McEldowney’s meaning for gink must be quite different from the one I am most familiar with!
The Urban Dictionary of course gives some dozen unrelated entries of varying plausibility, some of which could work in this cartoon context. (But none of which are exactly mine.) The slang section of dictionary.com is more sober, but the main American entry could work with the cartoon:
nounSlang: Sometimes Disparaging and Offensive.
a person; fellow.
Is that all there is to it? Or do you see a better fit for one of the other definitions?
Maybe this should be held until the next time we assemble an Oopsies list post. But even if the wording owes something to bad translation or the author not being a native speaker of English, it’s still hard to guess how anything even somewhat plausibly translatable this way could fuel a story or joke to go with the drawing. Hey, is that even un patito at all?
The rollover text (for those who insist it’s an integral part of each XKCD cartoon) was “3D graphs that don’t contact the plane in the closure area may proceed as scheduled, but be alert for possible collisions with 2D graph lines that reach the hole and unexpectedly enter the 3D space.”
Is the therapist playing off an ambiguity to humorously chide the client for being late … again?
I remember running into a well-meaning person who heard the linguistics lecturer use the term “natural language” and tried to object that no language or dialect is actually more natural — that is, “better” in some way, or more suited to learning — than any other. Which is something that audience would not disagree with, in general, among the set of languages they were discussing. (Which of course, were just those natural languages.)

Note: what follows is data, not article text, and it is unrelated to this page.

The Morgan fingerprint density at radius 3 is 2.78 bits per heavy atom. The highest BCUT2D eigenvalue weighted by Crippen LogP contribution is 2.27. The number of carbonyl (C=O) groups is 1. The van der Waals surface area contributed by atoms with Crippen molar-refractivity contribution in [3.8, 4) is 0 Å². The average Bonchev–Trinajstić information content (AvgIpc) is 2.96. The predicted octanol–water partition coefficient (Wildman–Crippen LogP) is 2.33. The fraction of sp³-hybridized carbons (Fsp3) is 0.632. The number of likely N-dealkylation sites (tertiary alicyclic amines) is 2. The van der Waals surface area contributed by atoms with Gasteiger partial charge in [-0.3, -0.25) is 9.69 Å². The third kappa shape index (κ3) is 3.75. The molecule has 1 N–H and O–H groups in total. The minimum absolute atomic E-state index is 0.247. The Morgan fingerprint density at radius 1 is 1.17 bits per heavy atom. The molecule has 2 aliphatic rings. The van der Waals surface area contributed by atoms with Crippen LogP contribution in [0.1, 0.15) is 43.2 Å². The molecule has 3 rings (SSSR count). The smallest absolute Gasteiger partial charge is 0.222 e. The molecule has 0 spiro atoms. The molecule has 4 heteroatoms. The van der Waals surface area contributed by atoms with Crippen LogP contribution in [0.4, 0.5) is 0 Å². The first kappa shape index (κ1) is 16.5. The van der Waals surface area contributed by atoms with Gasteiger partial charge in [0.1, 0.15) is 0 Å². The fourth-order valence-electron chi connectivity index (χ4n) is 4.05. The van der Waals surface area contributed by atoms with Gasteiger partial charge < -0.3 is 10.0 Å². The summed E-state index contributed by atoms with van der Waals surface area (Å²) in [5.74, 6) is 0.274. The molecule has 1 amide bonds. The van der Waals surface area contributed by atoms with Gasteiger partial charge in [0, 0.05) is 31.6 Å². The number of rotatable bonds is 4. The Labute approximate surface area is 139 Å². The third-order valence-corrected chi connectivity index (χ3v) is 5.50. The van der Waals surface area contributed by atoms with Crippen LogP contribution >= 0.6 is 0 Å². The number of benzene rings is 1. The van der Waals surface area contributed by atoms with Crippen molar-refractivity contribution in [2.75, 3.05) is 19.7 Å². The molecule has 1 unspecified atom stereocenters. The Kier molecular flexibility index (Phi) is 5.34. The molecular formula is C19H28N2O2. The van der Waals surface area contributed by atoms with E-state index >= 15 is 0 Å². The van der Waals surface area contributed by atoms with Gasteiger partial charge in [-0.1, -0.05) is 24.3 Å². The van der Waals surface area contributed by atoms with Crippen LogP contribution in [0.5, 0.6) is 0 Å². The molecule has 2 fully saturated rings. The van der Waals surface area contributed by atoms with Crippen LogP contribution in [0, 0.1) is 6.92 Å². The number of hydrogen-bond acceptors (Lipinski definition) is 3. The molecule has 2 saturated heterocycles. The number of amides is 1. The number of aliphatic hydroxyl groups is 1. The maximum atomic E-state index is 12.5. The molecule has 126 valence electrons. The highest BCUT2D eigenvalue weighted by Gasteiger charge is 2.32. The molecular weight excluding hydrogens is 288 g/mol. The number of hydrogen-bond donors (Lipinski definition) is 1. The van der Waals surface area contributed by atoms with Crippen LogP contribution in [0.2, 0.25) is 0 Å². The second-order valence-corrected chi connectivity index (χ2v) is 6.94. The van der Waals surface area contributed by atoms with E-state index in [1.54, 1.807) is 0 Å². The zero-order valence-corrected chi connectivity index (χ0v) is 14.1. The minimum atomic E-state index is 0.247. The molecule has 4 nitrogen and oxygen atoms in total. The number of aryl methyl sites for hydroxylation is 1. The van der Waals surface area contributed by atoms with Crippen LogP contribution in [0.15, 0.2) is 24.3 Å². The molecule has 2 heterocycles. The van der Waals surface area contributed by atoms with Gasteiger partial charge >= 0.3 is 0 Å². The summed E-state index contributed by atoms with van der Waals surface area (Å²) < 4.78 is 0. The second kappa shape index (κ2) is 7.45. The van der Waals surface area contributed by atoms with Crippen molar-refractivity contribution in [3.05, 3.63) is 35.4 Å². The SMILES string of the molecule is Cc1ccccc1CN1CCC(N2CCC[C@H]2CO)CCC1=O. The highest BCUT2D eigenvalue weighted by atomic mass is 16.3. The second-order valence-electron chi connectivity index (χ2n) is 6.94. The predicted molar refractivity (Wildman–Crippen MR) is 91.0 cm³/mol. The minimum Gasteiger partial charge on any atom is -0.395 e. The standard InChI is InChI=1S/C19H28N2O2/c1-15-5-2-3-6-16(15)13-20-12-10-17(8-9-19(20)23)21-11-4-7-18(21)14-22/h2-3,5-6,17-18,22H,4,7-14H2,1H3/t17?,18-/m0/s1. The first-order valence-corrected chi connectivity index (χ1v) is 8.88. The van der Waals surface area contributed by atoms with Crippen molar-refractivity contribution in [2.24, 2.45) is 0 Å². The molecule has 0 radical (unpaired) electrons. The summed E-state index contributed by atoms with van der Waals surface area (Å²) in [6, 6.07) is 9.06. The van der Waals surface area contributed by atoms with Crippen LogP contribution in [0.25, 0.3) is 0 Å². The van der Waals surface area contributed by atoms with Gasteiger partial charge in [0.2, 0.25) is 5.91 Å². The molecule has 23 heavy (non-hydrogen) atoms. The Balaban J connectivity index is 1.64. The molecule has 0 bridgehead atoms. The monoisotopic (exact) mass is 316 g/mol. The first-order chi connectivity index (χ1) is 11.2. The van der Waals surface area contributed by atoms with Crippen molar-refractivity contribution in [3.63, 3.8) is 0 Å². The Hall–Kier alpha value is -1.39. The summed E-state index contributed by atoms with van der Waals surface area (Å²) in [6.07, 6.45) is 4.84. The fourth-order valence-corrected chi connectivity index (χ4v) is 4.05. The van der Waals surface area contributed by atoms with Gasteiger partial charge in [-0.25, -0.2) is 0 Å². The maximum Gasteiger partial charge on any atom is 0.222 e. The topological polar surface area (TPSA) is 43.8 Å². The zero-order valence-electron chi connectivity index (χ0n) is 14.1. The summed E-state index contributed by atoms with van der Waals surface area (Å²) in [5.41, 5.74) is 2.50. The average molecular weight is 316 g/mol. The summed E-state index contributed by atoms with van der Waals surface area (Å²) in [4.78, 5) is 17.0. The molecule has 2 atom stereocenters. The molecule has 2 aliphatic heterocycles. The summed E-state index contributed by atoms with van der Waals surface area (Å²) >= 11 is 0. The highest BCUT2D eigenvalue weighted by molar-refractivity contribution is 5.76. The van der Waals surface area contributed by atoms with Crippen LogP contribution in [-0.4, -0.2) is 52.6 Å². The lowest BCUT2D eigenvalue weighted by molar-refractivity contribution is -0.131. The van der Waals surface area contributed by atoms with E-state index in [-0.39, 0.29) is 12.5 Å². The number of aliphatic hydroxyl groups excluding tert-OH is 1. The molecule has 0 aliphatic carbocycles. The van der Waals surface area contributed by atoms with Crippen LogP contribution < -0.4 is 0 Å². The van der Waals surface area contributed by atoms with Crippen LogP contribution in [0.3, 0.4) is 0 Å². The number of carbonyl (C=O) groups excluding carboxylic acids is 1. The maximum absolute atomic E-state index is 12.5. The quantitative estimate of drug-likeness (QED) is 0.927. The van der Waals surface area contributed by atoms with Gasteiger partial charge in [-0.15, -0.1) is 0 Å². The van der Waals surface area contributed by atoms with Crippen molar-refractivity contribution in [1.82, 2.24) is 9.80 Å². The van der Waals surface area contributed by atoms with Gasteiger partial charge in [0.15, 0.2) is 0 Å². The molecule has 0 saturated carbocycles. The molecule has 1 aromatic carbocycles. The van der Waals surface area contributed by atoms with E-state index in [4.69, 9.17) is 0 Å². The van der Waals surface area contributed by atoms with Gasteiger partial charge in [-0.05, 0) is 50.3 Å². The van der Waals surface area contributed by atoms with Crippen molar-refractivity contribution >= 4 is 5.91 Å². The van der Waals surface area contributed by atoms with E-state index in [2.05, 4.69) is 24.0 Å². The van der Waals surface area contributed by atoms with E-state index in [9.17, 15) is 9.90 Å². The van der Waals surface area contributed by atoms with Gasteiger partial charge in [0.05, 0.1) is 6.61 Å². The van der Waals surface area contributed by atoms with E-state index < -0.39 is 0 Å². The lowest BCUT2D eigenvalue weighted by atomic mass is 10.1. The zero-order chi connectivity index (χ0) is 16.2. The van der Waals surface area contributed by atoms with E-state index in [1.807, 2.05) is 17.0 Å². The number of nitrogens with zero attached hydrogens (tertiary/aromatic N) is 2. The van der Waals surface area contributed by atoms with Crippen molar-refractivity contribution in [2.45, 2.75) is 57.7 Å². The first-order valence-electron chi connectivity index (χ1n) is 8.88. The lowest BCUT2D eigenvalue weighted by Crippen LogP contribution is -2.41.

But of course there are several ways some communication system or notation system can be called a language but is not a natural language. Roy’s list includes two major types, and misses a couple other categories. (But we don’t get to hear if he has command of other natural languages.)
Here’s an amusing talk I ran across recently, which may be fun for those with either practical programming experience in a few different computer languages or anyhow a reading/browsing acquaintance with them.